I could go out and point the camera at the fresh snow falling right now, but that would be altogether too discouraging. Spring has just sprung, at least by the calendar, and by golly! if the snow hasn’t caught up with the news, too bad for it.
To portray the freshness that is associated with Spring, I’ll turn instead to the annual bulb show at Mount Holyoke College, which we visited last weekend. There were many beautiful flowering bulbs in the tulip, daffodil, freesia, and narcissus families, and I was thrilled to document them. But when I looked again at my haul of photos, the one that stood out in my mind as the real harbinger of Spring was this one:
See the fresh hint of green in those fuzzy catkins. The pussy willow (genus Salix) with its many male catkins that appear long before its leaves, is one of the earliest signs of spring here in New England. After the drastic winter we’ve endured, all white and black, but mostly white, the subtle grayish green of the new catkins seems more appropriate than the gaudy colors of the flowering bulbs, lovely though those are.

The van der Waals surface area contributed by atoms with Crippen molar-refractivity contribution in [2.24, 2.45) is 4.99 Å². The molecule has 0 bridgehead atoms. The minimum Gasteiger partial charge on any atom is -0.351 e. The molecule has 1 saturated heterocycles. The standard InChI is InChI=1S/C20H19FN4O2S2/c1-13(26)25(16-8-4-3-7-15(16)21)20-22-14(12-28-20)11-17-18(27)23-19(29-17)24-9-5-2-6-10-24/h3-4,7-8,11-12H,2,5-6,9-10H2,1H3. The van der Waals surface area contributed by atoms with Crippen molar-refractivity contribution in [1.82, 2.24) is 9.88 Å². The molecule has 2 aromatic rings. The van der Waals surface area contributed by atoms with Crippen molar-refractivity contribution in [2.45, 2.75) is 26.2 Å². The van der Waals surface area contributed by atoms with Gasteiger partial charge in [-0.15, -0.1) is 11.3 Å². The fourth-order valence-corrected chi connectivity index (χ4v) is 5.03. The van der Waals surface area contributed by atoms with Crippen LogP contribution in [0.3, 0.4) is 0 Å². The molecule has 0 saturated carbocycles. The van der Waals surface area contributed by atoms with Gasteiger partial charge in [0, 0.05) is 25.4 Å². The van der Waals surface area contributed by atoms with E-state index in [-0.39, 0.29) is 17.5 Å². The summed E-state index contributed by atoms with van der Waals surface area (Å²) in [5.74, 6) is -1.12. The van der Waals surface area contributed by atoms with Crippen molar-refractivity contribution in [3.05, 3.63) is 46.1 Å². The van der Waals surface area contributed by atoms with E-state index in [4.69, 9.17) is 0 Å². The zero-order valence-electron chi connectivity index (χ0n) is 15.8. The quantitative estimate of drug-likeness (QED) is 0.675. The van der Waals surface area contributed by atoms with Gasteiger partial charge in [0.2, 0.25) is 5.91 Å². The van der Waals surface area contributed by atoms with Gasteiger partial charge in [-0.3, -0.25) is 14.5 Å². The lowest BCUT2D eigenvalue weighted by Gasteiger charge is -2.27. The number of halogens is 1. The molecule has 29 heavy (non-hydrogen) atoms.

To the modest self-effacing freshness of the pussy willows, then — a hearty welcome! Gray has never looked so good —-